Most blogs in the world are about Aussie bashing these days! That’s what happens when champions go down. Even the Kiwis are flexing their muscles. Take it on the chin. We’ve been doing that in India for a century and could teach you how to take it well. It will get better!

    @Chris

    Yes Gambhir is young and inexperienced when compared to Ponting. Remember that when Ponting was the same experience as Gambhir he was collecting black eyes in pubs! So, bear that in mind when I say “at least” in the Gambhir-Ponting comparison, which you started on this thread.

    Ponting, as captain, should learn from Smith, Vaughan, Kumble or Dhoni. Wild ways, petulant behavious, callous disrespect for officials and chest-thumps should be locked away. He never has locked it away. Don’t think he ever will.

    Modi and ECB — another day! Messy indeed. Modi should lose, but given he is fighting with the ECB, Modi will win! The ECB will not win the lottery even if someone gives them the winning number!

  7. So you are sticking the boot in because you are sick of the Aussies winning the past?

    Judging from past events, Team India will soon descend into ego’s and infighting. I am looking forward to this self-destruction.

    Have you fun in the sun. Because nightfall is inevitable and when it does, you will get yours.

  8. chris hutchinson

    @Steve,

    Yeeeeeeeeeeeeesss!

    @Mohan,

    Smith! You have got to be joking? ..or should I have said choking.

    Vaughan! You cannot be serious. I wish I could go back and go thru test by test as to how EVERYONE said Vaughan out-captained Ponting.

    The only thing Vaughan did right in 2005 is captain a side that out-bowled Australia.

    And we all know now that they cheated.

    Funnily enough! No-one had anything to say about how Australia just moved on Mohan. Knowng that they had been dudded.

    As I have said to you before. I do not expect Zaheer and Sharma will come out and tell us how Venkatesh Prasad has gone from bowling plodder to coaching genious; nor that they used “Murray’s Mints”.

    As for Kumble and Dhoni! Just hang on for a while. I cant stick the boot into Kumble he is just too nice a bloke. How was his win loss?

    I cant give Dhoni anything yet because everyone is just n love with him.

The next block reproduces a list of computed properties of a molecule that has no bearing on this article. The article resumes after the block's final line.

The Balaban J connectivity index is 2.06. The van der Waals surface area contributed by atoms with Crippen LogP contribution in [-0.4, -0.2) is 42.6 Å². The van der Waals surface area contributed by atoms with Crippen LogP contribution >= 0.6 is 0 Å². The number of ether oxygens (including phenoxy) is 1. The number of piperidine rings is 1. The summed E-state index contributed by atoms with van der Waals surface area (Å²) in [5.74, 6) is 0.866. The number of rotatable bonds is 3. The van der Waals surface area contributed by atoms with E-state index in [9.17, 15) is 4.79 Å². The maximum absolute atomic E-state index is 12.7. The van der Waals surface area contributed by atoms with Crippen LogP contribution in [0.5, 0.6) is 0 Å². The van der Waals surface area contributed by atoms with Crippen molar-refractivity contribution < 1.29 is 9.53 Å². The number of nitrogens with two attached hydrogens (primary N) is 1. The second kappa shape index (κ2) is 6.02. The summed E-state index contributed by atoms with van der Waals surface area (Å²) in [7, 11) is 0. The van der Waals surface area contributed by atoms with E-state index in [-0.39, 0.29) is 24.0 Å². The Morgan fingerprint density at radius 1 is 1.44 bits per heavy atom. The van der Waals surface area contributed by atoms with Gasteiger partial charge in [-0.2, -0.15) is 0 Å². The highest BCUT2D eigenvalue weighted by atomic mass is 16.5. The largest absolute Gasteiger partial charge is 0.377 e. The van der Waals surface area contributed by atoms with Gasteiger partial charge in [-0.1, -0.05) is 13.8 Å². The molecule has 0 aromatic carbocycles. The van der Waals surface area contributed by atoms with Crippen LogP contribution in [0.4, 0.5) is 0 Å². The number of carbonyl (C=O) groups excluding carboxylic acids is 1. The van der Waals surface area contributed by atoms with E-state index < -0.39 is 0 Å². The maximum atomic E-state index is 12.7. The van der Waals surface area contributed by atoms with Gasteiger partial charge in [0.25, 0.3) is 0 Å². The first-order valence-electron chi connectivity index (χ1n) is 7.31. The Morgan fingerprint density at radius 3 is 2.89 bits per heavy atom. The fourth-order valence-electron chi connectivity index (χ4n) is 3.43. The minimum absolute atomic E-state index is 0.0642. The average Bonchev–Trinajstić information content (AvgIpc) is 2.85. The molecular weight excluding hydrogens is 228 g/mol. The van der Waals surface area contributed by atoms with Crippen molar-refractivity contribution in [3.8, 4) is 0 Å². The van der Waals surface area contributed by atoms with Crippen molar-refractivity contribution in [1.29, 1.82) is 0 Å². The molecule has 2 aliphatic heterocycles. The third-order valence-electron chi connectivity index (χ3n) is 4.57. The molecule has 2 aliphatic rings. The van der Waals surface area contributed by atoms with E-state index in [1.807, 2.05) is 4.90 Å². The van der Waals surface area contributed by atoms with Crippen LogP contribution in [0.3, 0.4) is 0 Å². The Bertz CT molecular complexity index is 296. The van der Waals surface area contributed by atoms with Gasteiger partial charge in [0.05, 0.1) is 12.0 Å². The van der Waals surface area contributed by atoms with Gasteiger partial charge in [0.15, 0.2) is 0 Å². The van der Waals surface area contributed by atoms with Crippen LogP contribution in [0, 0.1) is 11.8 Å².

Let the effigy burning begin.

  9. I am sick of this claim that the Aussies are arrogant.

    Look at the recent comments by Gambhir and Harbhajan. These are the most arrogant comments I have seen in a long time.

  10. @Steve

    An arrogant comment for one is a statement of purpose for another. Australians have been dishing it out for years. They need to now learn to accept it. Peter Lalor terms Harbhajan Singh India’s “sneering Sikh”! The “Adjective Watch” department of i3j3Cricket has recruited 3 new staff! We can’t keep up with the nonsense that gets dished out! In the last 2 weeks, three Australian players have called Indians cheats! At the start of the tour Ponting basically called the Indian team fat, lazy, ugly, weak, slow and aging! And you say the Aussies are not arrogant? As I said, one persons’ arrogance is anothers’ statement of intent. Good on Harbhajan Singh for saying what he did. The Aussies still claim he lied. He is entitled to his defence. Gambhir… well he wants to get stuck into the Aussies and give back as good as he gets. Against any other team, I’d have called Gambhir a pillock. Against Australia, I call him a legend!

    @Chris

    Once you have stopped ejaculating over Steve’s comments, perhaps you can come down to earth.

    Absolutely yes. Champions have to be beaten. If Australia won everything in sight, world cricket would be too boring. As I said, even NZ is flexing its muscles.

    And Chris, you have demonstrated the exact same Anglo-Saxon mistrust that I have been talking about. You have said, “If an Asian bloke does well on the cricket field, he must have cheated.”

    Shame on you! Take a good hard look at yourself in the mirror. Stand back, cos that mirror may break in shock if you don’t.

  11. Rumpelstiltskin

    Guys. Listen me out for a moment.

    Dont you think all this bashing and finger pointing is leaving a bad taste in the mouth? Ever since the beginning of this year, blogs all over have had less content about the game and more about what happens outside the game.

    Its becoming unpleasant, to say the least. Obnoxious. This is cricket, a game we all came to cherish growing up. Let us not sully the game anymore by resorting to such war of words.

    Forget about Ponting’s ‘spirit of cricket’ document for a moment. Forget about Dhoni’s 8-1 tactics which purportedly let cricket down. Let us bring in our own spirit of cricket here. Dont you think that as followers of the game and as bloggers of the game we also have a duty, albeit in a very miniscule scale to uphold the spirit of the game?

    And we dont need a document for that.

  12. Rumpelstiltskin,

    I think it too late for that now actually.

    I don’t think some Indian supporters realise how much damage they have done to their cricket team’s reputation over the past couple of years.

    And because cricket involves representing one’s country, a lot of damage has been done to the reputation of India itself in this country.

    FK

  13. FK,

    Well said. Every decision is questioned and appealed. The BCCI trying to hold the rest of the cricketing world to ransom. Aussies are plain sick of this team and its administration.